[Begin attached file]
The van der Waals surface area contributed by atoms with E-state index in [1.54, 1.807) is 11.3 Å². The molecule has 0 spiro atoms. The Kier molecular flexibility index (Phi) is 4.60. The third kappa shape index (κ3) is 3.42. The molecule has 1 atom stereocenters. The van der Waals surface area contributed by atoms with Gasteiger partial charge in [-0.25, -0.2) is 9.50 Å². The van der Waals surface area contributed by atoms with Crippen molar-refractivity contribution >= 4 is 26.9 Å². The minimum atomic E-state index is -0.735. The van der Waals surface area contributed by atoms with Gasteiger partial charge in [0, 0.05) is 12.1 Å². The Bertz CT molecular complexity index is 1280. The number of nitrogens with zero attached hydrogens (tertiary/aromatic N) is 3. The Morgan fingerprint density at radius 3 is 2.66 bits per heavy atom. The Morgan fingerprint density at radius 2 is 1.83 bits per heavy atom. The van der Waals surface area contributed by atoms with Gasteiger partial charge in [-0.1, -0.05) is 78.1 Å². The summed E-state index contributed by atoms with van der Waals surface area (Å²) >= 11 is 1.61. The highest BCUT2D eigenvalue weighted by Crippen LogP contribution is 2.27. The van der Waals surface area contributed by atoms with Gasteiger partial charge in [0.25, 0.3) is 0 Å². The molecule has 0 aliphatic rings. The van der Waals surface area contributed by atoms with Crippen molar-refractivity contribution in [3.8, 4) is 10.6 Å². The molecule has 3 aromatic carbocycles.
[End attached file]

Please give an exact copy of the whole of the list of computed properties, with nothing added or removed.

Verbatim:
The van der Waals surface area contributed by atoms with E-state index in [1.54, 1.807) is 11.3 Å². The molecule has 0 spiro atoms. The Kier molecular flexibility index (Phi) is 4.60. The third kappa shape index (κ3) is 3.42. The molecule has 1 atom stereocenters. The van der Waals surface area contributed by atoms with Gasteiger partial charge in [-0.25, -0.2) is 9.50 Å². The van der Waals surface area contributed by atoms with Crippen molar-refractivity contribution >= 4 is 26.9 Å². The minimum atomic E-state index is -0.735. The van der Waals surface area contributed by atoms with Gasteiger partial charge in [0, 0.05) is 12.1 Å². The Bertz CT molecular complexity index is 1280. The number of nitrogens with zero attached hydrogens (tertiary/aromatic N) is 3. The Morgan fingerprint density at radius 3 is 2.66 bits per heavy atom. The Morgan fingerprint density at radius 2 is 1.83 bits per heavy atom. The van der Waals surface area contributed by atoms with Gasteiger partial charge in [-0.1, -0.05) is 78.1 Å². The summed E-state index contributed by atoms with van der Waals surface area (Å²) >= 11 is 1.61. The highest BCUT2D eigenvalue weighted by Crippen LogP contribution is 2.27. The van der Waals surface area contributed by atoms with Gasteiger partial charge in [0.25, 0.3) is 0 Å². The molecule has 0 aliphatic rings. The van der Waals surface area contributed by atoms with Crippen molar-refractivity contribution in [3.8, 4) is 10.6 Å². The molecule has 3 aromatic carbocycles.